Tuesday, January 27, 2009

Price Cuts Spur Home Sales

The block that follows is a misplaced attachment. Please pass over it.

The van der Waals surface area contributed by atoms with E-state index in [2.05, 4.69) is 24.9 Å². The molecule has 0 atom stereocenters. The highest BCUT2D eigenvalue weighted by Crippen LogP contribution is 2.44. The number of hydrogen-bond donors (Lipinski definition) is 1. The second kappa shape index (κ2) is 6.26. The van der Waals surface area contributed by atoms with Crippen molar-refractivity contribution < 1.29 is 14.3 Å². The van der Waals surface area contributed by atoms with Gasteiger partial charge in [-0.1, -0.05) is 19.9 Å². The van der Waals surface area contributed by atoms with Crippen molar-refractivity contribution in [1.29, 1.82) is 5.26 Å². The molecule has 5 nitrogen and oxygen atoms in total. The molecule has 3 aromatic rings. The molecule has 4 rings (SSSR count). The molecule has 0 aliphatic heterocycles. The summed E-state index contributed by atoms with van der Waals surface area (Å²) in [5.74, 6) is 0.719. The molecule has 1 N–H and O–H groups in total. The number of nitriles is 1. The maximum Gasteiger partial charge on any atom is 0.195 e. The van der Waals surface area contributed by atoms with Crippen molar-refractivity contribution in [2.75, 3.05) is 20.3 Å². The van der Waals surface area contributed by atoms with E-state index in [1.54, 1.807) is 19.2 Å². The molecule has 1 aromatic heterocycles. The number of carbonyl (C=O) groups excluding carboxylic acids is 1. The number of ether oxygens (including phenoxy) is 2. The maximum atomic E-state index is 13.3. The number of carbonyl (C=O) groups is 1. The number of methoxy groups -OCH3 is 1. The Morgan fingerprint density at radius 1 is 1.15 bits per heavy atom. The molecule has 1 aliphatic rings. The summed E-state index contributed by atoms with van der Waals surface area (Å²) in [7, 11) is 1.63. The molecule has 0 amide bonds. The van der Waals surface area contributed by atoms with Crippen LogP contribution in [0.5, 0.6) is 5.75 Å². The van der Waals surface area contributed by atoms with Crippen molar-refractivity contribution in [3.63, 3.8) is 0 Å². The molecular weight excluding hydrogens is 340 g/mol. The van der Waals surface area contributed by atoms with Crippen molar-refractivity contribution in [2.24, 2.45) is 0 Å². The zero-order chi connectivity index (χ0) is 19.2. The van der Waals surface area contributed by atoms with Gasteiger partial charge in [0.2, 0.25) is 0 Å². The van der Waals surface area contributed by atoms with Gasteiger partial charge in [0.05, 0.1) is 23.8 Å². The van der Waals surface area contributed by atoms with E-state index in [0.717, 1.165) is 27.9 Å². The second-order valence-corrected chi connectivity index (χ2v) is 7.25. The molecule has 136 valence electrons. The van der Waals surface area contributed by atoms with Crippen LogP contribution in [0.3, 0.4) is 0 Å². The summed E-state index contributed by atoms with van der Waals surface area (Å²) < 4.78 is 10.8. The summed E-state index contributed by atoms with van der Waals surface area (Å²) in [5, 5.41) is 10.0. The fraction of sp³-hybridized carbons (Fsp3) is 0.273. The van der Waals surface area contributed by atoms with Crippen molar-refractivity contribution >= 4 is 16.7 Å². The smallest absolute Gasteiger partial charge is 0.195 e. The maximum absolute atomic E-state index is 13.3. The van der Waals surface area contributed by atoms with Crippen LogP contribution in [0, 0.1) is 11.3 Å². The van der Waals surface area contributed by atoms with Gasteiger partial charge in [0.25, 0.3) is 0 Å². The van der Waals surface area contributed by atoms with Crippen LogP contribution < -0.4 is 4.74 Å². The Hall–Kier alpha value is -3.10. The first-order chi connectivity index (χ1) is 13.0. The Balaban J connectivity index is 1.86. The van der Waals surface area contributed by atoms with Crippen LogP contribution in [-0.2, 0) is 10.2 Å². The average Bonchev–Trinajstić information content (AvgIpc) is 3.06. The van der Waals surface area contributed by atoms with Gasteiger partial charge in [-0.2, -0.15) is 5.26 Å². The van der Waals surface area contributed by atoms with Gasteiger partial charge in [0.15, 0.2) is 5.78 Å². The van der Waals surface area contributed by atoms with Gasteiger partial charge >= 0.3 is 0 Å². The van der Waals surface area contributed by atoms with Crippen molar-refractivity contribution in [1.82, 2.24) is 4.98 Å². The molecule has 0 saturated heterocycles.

U.S. home sales registered their biggest monthly jump in nearly seven years in December, as cratering prices began to draw out more buyers and several major housing markets showed some signs of stabilizing. The 6.5% rise in sales from November was attributed in part to strong sales of foreclosed homes. Economists say it is too early to suggest that broad improvement is at hand, though, and warned that the spring buying season is likely to be sluggish amid growing economic hardship. Indeed, the employment picture continued to darken Monday as U.S. employers announced at least another 65,000 layoffs. (See related article.) MORE Economists: 'Don't Jump Out of Your Chair Yet'Housing: What a $175,000 House Looks LikeHousing: Deals in South Florida, Bring CashInvestors nonetheless seized on the whiff of good housing news, sending the Dow Jones Industrial Average up more than 100 points before it retreated to close up 38.47 points, or 0.5%, at 8116.03. The National Association of Realtors said sales of previously occupied single-family homes, condominiums and cooperative homes reached a seasonally adjusted annual rate of 4.74 million units in December. Last month's rise was the largest since the early phase of the housing boom in January 2002 and a sharp rebound from the prior month, when sales plunged 9.4%, according to revised data from the Realtors. But home sales were still down 3.5% from a year earlier. The trade group said 45% of transactions completed in December were "distress sales" by banks unloading foreclosed properties or homeowners selling for less money than they owe to lenders. The December figure "is by no means a sustainable type of improvement," said Ivy Zelman, chief executive of research firm Zelman & Associates. She said the latest data represent a normal recovery from November's extremely weak performance and show that banks became more aggressive in selling foreclosed homes late last year. For 2008 as a whole, sales dropped 13% from a year earlier to 4.91 million, the lowest since 1997. There are glimmers of hope. The Realtors said there were 3.68 million previously occupied homes listed for sale at the end of December, down 7.5% from a year earlier. Moratoriums on foreclosures by some lenders probably reduced the flow of such homes into the market late in the year, said Michelle Meyer, an economist at Barclays Capital. Separately, The Wall Street Journal's quarterly survey of housing-market conditions in 28 major metropolitan areas shows that inventory levels dropped fastest in some places where foreclosures are attracting bargain hunters. These areas include Los Angeles, San Francisco, San Diego, Sacramento and Orange County, Calif., as well as Denver and Washington, D.C. Some Still 'Stuck' Meanwhile, mortgage-interest rates for people who have good credit records and enough savings for a sizable down payment have fallen to around 5%, the lowest level in decades. Plunging prices have made housing much more affordable relative to incomes. On average, U.S. home prices are down about 19% since peaking in 2006, returning to levels recorded in 2004, the research firm First American CoreLogic reported Monday. Many people who would like to take advantage of the lower prices find themselves unable to do so, however. Jae and Frank Shin of Phoenix bought a new three-bedroom home near a Wal-Mart store in mid-2006 for about $280,000, and played it safe by making a 20% down payment. Now, they are keen to sell that home and move to a neighborhood with better schools and playgrounds for their two sons. But Ms. Shin screamed when her mortgage broker, Steve Walsh of Scout Mortgage, recently provided an estimate of the home's current value: $180,000 to $190,000. That is less than the Shins owe on their mortgage and means they can't refinance their loan or sell the home for enough to satisfy the lender. Until prices recover, Ms. Shin said, "we're stuck." Rising unemployment and announcements of huge job cuts have sapped consumer confidence nationwide, discouraging some potential buyers from making a move. "People rightly feel less secure in their future income," said Richard K. Green, director of the Lusk Center for Real Estate at the University of Southern California, who believes the housing market won't recover until the unemployment rate stops rising. Several U.S. employers announced layoffs totaling 65,000 jobs on Monday, including 20,000 at Caterpillar Inc. and 7,000 at Home Depot Inc. So far this year, big U.S. employers have announced plans to shed more than 140,000 jobs, on top of the 2.5 million shed last year, the biggest drop since 1945. That bodes ill for the home-shopping season that usually kicks off in February or March, the busiest time for housing sales in most of the U.S. Largely because of the weak job market, "we're looking for a very tepid spring market," said Jeffrey Otteau, president of Otteau Valuation Group, an East Brunswick, N.J., appraisal firm. Mr. Otteau doesn't expect prices in New Jersey to bottom out before the second or third quarter of this year. Banks Hold the Key Even when prices do level off, he said, he doesn't expect a rapid recovery. For one thing, any sign of an improving market will cause an increase in supply as people who had given up on selling their homes rush to put them back on the market. One key to the eventual recovery is how fast banks can sell their enormous holdings of foreclosed homes. Barclays Capital estimates that banks and loan investors owned 844,700 foreclosed homes as of Dec. 1, up from 460,900 a year earlier. Barclays forecasts that this inventory will peak at around 1.3 million homes in mid-2010. Not all regions are suffering to the same degree. The Wall Street Journal's survey found that inventory in the Miami-Fort Lauderdale area at the end of 2008 was down 9% from a year earlier. But there are still enough homes on the market to last nearly 30 months at last year's sales rate. That is about five times the level considered healthy. "Florida is still a train wreck," said Dr. Green of the Lusk Center. "It will be a long time before that market comes back." In most big metropolitan areas, the supply of homes for sale is down from a year ago, an encouraging sign. But the inventory in New York's borough of Manhattan, which until recently was one of the nation's few strong housing markets, bloated 39% last year as Wall Street job losses crushed demand. Areas with relatively lean supplies of homes in relation to recent sales include Boston, Washington, San Francisco, Sacramento and Orange County, Calif. That suggests these areas may recover more quickly than others once consumer confidence revives. But almost no one expects a quick turnaround. Orders of homes from major builders this year are likely to be about one-quarter of the level in 2005, the final year of the boom, says Daniel Oppenheim, an analyst at Credit Suisse in New York. Based on the S&P/Case-Shiller home price index, the mortgage payment on a median priced U.S. home has fallen to about 17% of average family income, in line with historical norms, from more than 25% two years ago, according to a recent report by economists at Goldman Sachs. Even so, such factors as a glut of supply and "self-fulfilling expectations of further house price declines ... are likely to push down home prices considerably further over the next two years," the Goldman Sachs economists say. They predict that house prices as measured by the Federal Housing Finance Agency will plunge 36% in the Miami metro area in the two years ending in the third quarter of 2010. They also anticipate big declines in the metro areas of Las Vegas (-21%), Los Angeles (-26%), Phoenix (-20%) and Washington (-20%), but increases in Dallas (7%), Houston (8%) and Denver (3%). Of course, house-price fluctuations vary hugely from neighborhood to neighborhood, and some may show little or no decline. Though prices and interest rates have fallen, credit remains tight. Rob Weigand, a finance professor at Washburn University in Topeka, Kan., wants to buy a second home in Denver as an investment and place to stay when he visits relatives there. He is prepared to put 10% down in cash but found he would be required to pay more than $2,000 a year in mortgage insurance to get a $300,000 loan, despite his excellent credit record. So Mr. Weigand is holding off, saying lenders have now become too cautious. "We've gone crazy in the other direction," Mr. Weigand said. Some people are finding it a good time to buy. John Haughom, an executive for PeaceHealth, an operator of hospitals, recently bought a penthouse in a development called Atwater Place in the South Waterfront district of Portland, Ore. The 2,792-square-foot condominium was listed at just under $2 million and had sat empty since it was completed in August. With most units still unsold, Dr. Haughom said he was able to negotiate a discount of about 30%, adding, "The sellers are very flexible." Dr. Haughom acknowledged that prices could fall more, but said, "We're in it for the long run." He believes today's economic woes could lead to high inflation and, if so, property will be a good investment. "Portland is going to continue to be a very desirable place to live." Write to James R. Hagerty at bob.hagerty@wsj.com